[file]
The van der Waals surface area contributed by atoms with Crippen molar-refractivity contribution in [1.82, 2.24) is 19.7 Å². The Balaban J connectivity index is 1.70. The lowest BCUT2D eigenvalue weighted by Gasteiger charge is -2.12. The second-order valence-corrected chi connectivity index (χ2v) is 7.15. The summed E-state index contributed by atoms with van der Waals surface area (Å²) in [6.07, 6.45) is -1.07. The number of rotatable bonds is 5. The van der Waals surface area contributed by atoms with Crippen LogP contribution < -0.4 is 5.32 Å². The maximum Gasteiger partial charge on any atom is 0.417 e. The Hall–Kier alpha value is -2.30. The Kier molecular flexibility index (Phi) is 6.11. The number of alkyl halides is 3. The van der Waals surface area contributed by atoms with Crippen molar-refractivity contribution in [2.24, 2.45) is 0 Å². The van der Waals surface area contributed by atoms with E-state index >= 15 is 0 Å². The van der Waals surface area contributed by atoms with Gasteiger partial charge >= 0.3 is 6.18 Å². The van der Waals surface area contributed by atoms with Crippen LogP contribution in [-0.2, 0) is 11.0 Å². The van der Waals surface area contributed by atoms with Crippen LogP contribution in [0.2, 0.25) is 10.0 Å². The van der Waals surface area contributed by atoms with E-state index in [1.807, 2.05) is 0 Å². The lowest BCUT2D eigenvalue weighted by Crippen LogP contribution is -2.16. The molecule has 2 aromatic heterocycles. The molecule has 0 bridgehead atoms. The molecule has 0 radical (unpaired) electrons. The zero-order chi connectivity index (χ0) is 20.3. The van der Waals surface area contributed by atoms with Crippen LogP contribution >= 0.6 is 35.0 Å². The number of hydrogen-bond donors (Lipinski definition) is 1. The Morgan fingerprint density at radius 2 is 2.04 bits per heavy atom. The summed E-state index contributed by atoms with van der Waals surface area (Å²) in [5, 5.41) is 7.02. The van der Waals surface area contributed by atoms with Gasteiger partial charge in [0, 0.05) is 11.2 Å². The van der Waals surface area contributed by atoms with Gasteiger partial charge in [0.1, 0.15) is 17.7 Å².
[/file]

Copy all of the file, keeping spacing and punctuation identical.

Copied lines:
The van der Waals surface area contributed by atoms with Crippen molar-refractivity contribution in [1.82, 2.24) is 19.7 Å². The Balaban J connectivity index is 1.70. The lowest BCUT2D eigenvalue weighted by Gasteiger charge is -2.12. The second-order valence-corrected chi connectivity index (χ2v) is 7.15. The summed E-state index contributed by atoms with van der Waals surface area (Å²) in [6.07, 6.45) is -1.07. The number of rotatable bonds is 5. The van der Waals surface area contributed by atoms with Crippen LogP contribution < -0.4 is 5.32 Å². The maximum Gasteiger partial charge on any atom is 0.417 e. The Hall–Kier alpha value is -2.30. The Kier molecular flexibility index (Phi) is 6.11. The number of alkyl halides is 3. The van der Waals surface area contributed by atoms with Crippen molar-refractivity contribution in [2.24, 2.45) is 0 Å². The van der Waals surface area contributed by atoms with E-state index >= 15 is 0 Å². The van der Waals surface area contributed by atoms with Gasteiger partial charge >= 0.3 is 6.18 Å². The van der Waals surface area contributed by atoms with Crippen LogP contribution in [-0.2, 0) is 11.0 Å². The van der Waals surface area contributed by atoms with Crippen LogP contribution in [0.2, 0.25) is 10.0 Å². The van der Waals surface area contributed by atoms with E-state index in [1.807, 2.05) is 0 Å². The lowest BCUT2D eigenvalue weighted by Crippen LogP contribution is -2.16. The molecule has 2 aromatic heterocycles. The molecule has 0 bridgehead atoms. The molecule has 0 radical (unpaired) electrons. The zero-order chi connectivity index (χ0) is 20.3. The van der Waals surface area contributed by atoms with Crippen LogP contribution >= 0.6 is 35.0 Å². The number of hydrogen-bond donors (Lipinski definition) is 1. The Morgan fingerprint density at radius 2 is 2.04 bits per heavy atom. The summed E-state index contributed by atoms with van der Waals surface area (Å²) in [5, 5.41) is 7.02. The van der Waals surface area contributed by atoms with Gasteiger partial charge in [0, 0.05) is 11.2 Å². The van der Waals surface area contributed by atoms with Gasteiger partial charge in [0.1, 0.15) is 17.7 Å².